Leaders Eat Last

This week I finished my second book from Simon Sinek. The book is called Leaders Eat Last and looks at leadership from a variety of case studies and cultural evidence. I like the way Sinek challenges the status quo and invites the reader to think differently in a number of areas. I couldn’t agree more with him on the need of a leader to create and maintain a healthy culture for his team. The only aspect I didn’t love about the book was that it felt a bit disjointed at times with different tangents. The tangents were incredibly interesting and worthwhile, they just weren’t always obvious to the main point of the book. I posted one of them recently.

Here are some of my favorite quotes from the book that capture the theme of what Sinek says:

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Moved

It’s incredible to see momentum created in an area that feels overwhelming. Just this week Michelle and I were approached by two different families who are interested in becoming foster parents. This is encouraging beyond belief.

Throughout our almost two year journey of becoming foster parents, we’ve worked to avoid two different extremes:

  1. That we would be faithful foster parents but would never impact or encourage other people beyond our immediate family. While we can certainly be faithful to the children entrusted to us, the problem dwarves us in size.
  2. That we would be an encouragement to others but that it would be little more than a symbolic gesture on our own part. While we can raise awareness for others, we can also make an impact ourselves and live it out.

That’s why I’ve tried to write about our journey as we go and also why I want to share videos like the one above. It does a tremendous job showing the darkness of the issue while also showing the healing which is possible. While they appropriately titled the short film ReMoved, I titled this post Moved in response. Because that is the hope I have seen through this process.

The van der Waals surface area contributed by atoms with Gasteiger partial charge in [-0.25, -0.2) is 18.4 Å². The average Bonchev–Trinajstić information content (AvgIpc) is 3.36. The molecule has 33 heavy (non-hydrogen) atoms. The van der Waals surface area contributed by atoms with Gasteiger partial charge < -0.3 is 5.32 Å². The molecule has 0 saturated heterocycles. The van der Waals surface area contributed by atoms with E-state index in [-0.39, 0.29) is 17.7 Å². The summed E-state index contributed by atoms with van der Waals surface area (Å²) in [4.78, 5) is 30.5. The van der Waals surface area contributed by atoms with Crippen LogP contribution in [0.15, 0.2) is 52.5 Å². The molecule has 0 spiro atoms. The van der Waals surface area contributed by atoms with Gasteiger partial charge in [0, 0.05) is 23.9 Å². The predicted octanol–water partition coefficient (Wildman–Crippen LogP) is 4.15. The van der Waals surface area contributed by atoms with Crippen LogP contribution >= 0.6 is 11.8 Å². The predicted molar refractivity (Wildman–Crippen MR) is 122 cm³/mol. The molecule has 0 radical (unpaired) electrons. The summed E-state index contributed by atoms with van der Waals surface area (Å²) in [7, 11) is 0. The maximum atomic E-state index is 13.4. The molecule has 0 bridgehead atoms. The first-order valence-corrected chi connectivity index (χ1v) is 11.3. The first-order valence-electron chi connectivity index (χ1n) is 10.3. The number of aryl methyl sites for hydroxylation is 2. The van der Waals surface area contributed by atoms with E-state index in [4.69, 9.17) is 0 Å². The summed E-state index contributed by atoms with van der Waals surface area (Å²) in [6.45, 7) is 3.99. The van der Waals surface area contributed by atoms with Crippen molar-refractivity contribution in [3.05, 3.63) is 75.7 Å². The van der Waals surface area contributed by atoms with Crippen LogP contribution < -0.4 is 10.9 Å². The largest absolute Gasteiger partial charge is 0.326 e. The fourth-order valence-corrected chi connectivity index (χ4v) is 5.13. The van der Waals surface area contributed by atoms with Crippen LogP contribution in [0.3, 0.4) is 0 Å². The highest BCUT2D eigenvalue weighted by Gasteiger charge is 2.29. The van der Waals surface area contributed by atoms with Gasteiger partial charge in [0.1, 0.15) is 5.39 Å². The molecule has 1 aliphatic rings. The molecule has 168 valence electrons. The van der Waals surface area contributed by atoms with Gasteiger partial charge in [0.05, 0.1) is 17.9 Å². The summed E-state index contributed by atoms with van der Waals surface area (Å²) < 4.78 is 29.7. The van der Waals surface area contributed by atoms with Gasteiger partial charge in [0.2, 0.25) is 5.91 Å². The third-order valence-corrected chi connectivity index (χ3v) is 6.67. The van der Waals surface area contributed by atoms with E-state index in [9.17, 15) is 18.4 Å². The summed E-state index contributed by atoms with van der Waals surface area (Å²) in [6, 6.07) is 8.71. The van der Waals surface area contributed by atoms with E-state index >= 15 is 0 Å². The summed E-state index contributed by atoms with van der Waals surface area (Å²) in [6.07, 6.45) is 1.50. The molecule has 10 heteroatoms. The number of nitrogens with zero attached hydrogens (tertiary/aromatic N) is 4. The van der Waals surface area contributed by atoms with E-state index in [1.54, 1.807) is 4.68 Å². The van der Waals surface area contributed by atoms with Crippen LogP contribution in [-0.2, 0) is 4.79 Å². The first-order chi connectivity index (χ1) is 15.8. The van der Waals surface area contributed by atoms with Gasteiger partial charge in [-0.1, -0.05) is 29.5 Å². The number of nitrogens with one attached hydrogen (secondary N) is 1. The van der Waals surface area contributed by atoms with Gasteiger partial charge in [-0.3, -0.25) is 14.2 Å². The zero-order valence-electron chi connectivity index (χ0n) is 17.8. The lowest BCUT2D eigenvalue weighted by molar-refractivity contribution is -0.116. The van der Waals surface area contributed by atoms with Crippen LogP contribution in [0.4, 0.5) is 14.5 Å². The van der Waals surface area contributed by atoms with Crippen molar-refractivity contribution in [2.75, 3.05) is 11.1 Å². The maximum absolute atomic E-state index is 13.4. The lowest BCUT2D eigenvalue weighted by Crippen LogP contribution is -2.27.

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The Conundrum of the Cookie

The Conundrum of the Cookie

Life is full of uncertainty.

As a case in point, my wife and I recently had a handful of discussions that belong on an episode of Seinfeld. With the addition of our fourth child we realized that some of our household tasks were getting more difficult to keep up with. As a result, we asked for some recommendations of cleaning companies that could come a couple times a month. We received a handful and finally decided to try out one of the top options. We were both a bit uncertain about how the whole process works as we’ve never used a company like this before.

For our first appointment, my wife took the kids out of the house so that some cleaning could actually take place. When she returned a few hours later, she noticed that the house looked great and had a clean smell to it (maybe that was just mental, but I swear there is a “clean” smell). But one thing in particular caught Michelle’s eye.

There was a half eaten cookie in the living room.

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Giving Up Good Intentions

Faith happens in the disappointment of failure.

"This tendency is exemplified by the way many Gen Yers respond to various social causes. They rallied to share the Kony video with their friends. Many posted pictures of themselves in hoodies to support Trayvon Martin. They texted donations to tsunami relief organizations. There is an intense excitement to do good, to help, to support. Yet after the dopamine hit is felt, it’s on to the next. Without giving any significant amount of time or energy, a generation comfortable with abstraction has confused real commitment with symbolic gestures."

Simon Sinek, Leaders Eat Last
Misquoted Verses (Philippians 4:13)

Misquoted Verses (Philippians 4:13)

This post is part of a series looking at misquoted verses of the Bible. Click here to see others.

As we’ve seen in other passages I’ve looked at in this series, many of the misquoted verses we know are the result of bumper stickers or t-shirts designed to inspire and encourage Christians. There’s nothing wrong with that desire. However, many of the verses or expressions that are used in these examples are more catchy than they are Biblical. Today’s verse is a great example.

Consider the way most translations handle Philippians 4:13:

“I can do all things through Him who strengthens me.” NASB95

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